Eustis is one of several towns
in Lake County dating to the 1870s, a post Civil War era when settlers moved
southward from other states into the Florida frontier. Eustis is named after
Colonel Abraham Eustis who served in the U.S. Army in Florida during the early
nineteenth century. Settlement at Eustis began in late 1875, with the arrival of
several homesteaders including A.S. Pendry, who became the postmaster of the
Pendryville post office in 1877. In 1879, Pendry platted 80 acres of his
homestead as Pendryville; the name was soon changed to Lake Eustis, and then to
simply Eustis. Before railroads reached central Florida, long distance travel
and shipping relied on steamboats and early settlements were concentrated along
navigable waterways. Steamboats along the St. Johns River connected Eustis with
Mellonville (today Sanford) and Jacksonville. In Eustis, a boat landing on the
lake at the foot of Macdonald Avenue was the primary shipping point, and
established that street as a commercial corridor.
In the late 1870s, seven
homesteaders came to Eustis – G.D. Clifford, C.T. Smith, P.P. Morin, Augustus
Gottschee, E.F. King, Mr. Level, and Mr. Conway – accompanied by John A.
Macdonald of the United States’ land office in Jacksonville. Macdonald helped
settlers choose a homestead site, and then recorded their claims with the
federal government. Macdonald actively promoted settlement in the Eustis area.
With the arrival of the
St. Johns and Lake Eustis Railway in 1880, replacing steamboats as prevalent
mode of transportation and shipping, the frontier settlement of Eustis grew into
a small city, with churches, stores, schools, a bank, and a newspaper. Residents
voted to incorporate Eustis in 1886.
Citrus growing was a
major industry in Eustis. The Big Freeze of 1894-95 and 1898-99 devastated the
citrus crop in Eustis and the surrounding areas. Despite this setback and
subsequent freezes, the citrus industry continued to flourish and Eustis became
known as the “Orange Capital of the World.” The United States Department of
Agriculture had even established a research station and laboratory in Eustis
used to study plant diseases and later “became involved in pioneer research of
hybridization of citrus.
In addition to the fruit
and vegetables grown by local farmers, the town’s economy included tourism.
Hotels (the largest being the Ocklawaha Hotel), boating, parks, and clubs
attracted visitors during the temperate winter months.
The efficiency of the
railroad over steamboat and horse and carriage travel made travel more desirable
and the number of people traveling to Eustis increased. Tourist coming to Eustis
by train would arrive at the Atlantic Coast Line Railroad Depot which formerly
stood at the southwest corner of Magnolia Avenue and Bay Street. Later, in
the 1910s, the Dixie Highway and paved roads brought automotive tourists to
One of the popular past
times on Lake Eustis was motor boating. It was written in newspapers that this
sport could not be matched in any other section of the state. Boating on Lake
Eustis has remained a great attraction for tourists and residents.
Ferran Park was the
City’s first public park. It is named after Eustis pioneer and local businessman
Edgar L. Ferran. The park began with the purchase of land between Clifford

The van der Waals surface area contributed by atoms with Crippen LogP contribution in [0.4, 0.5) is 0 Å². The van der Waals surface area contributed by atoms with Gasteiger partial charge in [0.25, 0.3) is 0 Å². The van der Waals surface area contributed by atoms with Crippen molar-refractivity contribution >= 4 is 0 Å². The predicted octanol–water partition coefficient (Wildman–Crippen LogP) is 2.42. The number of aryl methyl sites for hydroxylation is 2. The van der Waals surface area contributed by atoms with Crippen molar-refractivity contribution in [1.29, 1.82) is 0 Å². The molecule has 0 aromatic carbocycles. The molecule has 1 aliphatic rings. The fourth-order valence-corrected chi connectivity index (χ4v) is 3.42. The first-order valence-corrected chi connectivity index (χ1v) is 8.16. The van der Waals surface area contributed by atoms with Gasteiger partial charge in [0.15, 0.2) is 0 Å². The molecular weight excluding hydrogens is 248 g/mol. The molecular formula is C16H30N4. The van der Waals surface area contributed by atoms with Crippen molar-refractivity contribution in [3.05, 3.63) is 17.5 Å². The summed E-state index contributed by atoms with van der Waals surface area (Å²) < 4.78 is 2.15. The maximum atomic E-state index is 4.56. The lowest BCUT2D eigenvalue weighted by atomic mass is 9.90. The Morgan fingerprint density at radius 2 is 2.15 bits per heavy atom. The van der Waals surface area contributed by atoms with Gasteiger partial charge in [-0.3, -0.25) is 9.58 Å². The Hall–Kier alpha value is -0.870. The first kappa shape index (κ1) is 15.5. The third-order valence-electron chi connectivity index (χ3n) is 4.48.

Avenue and Orange Avenue in 1913. A bulkhead (a concrete retaining wall) was
constructed 250 feet out into Lake Eustis and extended approximately 950 feet
along the shoreline. Once, the bulkhead was complete it was filled with sand
from the bottom of Lake Eustis to create the park that we have today.
Seeing an opportunity to
serve the tourist, Frank D. Waterman, of the Waterman Fountain Pen Company,
built the Fountain Inn, a first-rate hotel in downtown Eustis. The hotel opened
in 1923 and operated up until 1936 when the impacts of the Great Depression
could not be endured any further. In 1937 Mr. Waterman turned the hotel over to
a group of local doctors for use as a hospital which “became known as the
Waterman Memorial Hospital in honor of its benefactor. Florida Hospital
Waterman, as it is called today, operated in the heart of downtown Eustis for
over 65 years before relocating in 2004 to its current location on U.S. Hwy.
In 2013, Eustis
continues to revitalize itself and features a new downtown streetscape.
Traditions are also maintained like our Washington Birthday Celebration, which
began in 1902 and has continued every year since then. Eustis remains a place of
Culture, Opportunity, and Vitality!
Drysdale, William. “A
Florida City’s Growth: How Eustis was Built in Fourteen Years.” New York
December 22, 1889.
Eustis Site Survey. The History Works, Orlando, Florida, 1992.
Gumz, Bob. “Tourism,
Transportation and Recreation.” In Our Town: Eustis, Florida 1912-1945,A
Journey Back in Time, Complied by
members of the Eustis Historical Museum & Preservation Society, Inc., Eustis,
Jones, Lucy D. and
Jo-Anne Peck. City of Eustis Historical and Architectural Survey Phase II
Project: Egypt and East Town
Neighborhoods Lake County, Florida.
Florida History, LLC, Tampa, Florida, 2010.
Leeper, Mary Polk. A
History of Eustis, Florida, for Reference Use in the Intermediate Grades. A
Research Paper Presented to the Faculty of the School of Education of Stetson
University, DeLand, Florida, 1961.
Yowler, Pauline. “Citrus
Industry.” In Our Town: Eustis, Florida 1912-1945, A Journey Back in
Complied by members of the Eustis Historical Museum & Preservation Society,
Inc., Eustis, Florida, 1996.